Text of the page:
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DataCore plays a SANmelody for smaller SANs

Even small servers can be virtual iSCSI storage

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DataCore says a new entry level version of its SANmelody iSCSI storage software can turn a basic x86 server into a virtualised IP-based SAN, with features such as automated thin-provisioning and reuse of spare disk capacity.

The software, called SANmelody Virtual Infrastructure Foundation, costs just £500 and can be used with something as minimal as a single-processor server and half a dozen disks, DataCore's European director Nick Broadbent said.

He added that it enables even small organisations to get into the world of virtualised infrastructures - schemes where the elements of an IT system are virtual, including the servers, the storage and the network, and can therefore be managed and reassigned more easily.

"It gives you a very powerful centralised product that fits very nicely with an entry-level VMware suite, for example," he said. "VMware really needs a SAN, and version 3 of it supports iSCSI.

"One of the problems with SANs is people assume it means they need £100,000 of Fibre Channel switches and so on. With iSCSI, it's opened that up and made it possible for small companies."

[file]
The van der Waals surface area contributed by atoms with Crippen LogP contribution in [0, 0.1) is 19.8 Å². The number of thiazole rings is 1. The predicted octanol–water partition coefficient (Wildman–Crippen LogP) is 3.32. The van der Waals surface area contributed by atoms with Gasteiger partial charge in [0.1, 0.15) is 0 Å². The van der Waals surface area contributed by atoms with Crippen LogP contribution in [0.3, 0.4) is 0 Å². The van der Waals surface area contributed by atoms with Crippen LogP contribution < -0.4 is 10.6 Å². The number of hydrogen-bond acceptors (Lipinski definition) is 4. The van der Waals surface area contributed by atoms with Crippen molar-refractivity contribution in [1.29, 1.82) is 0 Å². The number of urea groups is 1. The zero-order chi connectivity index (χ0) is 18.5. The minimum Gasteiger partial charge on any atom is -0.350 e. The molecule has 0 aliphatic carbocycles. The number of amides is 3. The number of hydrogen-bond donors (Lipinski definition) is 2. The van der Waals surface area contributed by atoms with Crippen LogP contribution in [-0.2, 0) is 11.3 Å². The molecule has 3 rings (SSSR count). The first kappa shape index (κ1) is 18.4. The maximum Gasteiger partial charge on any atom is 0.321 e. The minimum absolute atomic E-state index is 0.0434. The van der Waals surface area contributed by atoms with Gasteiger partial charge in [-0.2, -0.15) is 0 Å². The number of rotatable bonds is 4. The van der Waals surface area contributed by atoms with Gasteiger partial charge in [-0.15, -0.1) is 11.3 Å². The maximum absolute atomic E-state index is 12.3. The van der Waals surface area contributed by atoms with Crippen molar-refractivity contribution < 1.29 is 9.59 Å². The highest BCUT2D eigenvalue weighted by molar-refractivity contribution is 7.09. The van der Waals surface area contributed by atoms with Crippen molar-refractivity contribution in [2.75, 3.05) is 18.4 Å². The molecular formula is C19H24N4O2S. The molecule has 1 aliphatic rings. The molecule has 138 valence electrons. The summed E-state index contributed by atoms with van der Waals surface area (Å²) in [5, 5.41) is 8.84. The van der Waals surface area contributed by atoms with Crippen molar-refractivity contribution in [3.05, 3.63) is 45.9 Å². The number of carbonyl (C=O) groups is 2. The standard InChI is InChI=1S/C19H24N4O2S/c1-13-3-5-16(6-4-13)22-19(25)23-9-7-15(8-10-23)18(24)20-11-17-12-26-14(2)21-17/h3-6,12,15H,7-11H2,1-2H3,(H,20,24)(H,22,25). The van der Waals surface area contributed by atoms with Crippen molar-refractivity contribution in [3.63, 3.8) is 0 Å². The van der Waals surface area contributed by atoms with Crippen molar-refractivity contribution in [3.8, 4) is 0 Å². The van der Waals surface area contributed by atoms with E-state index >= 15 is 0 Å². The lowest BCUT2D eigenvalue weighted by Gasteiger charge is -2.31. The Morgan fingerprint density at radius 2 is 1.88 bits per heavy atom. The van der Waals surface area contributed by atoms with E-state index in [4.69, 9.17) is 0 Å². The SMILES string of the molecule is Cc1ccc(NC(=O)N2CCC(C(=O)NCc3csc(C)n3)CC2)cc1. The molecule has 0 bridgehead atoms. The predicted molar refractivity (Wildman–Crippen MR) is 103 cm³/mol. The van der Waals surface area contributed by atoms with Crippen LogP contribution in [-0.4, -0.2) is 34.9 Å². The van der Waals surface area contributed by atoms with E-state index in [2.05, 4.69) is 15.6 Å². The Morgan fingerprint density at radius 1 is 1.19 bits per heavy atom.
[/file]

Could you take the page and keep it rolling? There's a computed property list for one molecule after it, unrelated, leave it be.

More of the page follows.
SANmelody VIF's thin-provisioning allows a server or application to be given a virtual disk volume much larger than the physical disk space allocated to it. The volume can then be dynamically resized as needed.

"It provides the very flexible infrastructure that you can't do with standard hardware, such as high-availability replication between two different storage vendors," Broadbent added.

"Typically, it competes with somebody having to buy a Dell/EMC AX100, or similar unintelligent SATA array. The problem is those arrays are not fast, and things such as Exchange and Webservers do need performance.

"SANmelody is caching and it does the read/write algorithms on the server, so it can make SATA disk as fast as SCSI. It does like memory, but 4GB isn't expensive nowadays."

DataCore said SANmelody VIF can support up to 3TB of storage and serve it to many types of servers, including Windows, Linux, MacOS and Unix, over existing IP-based networks such as Ethernet. ®

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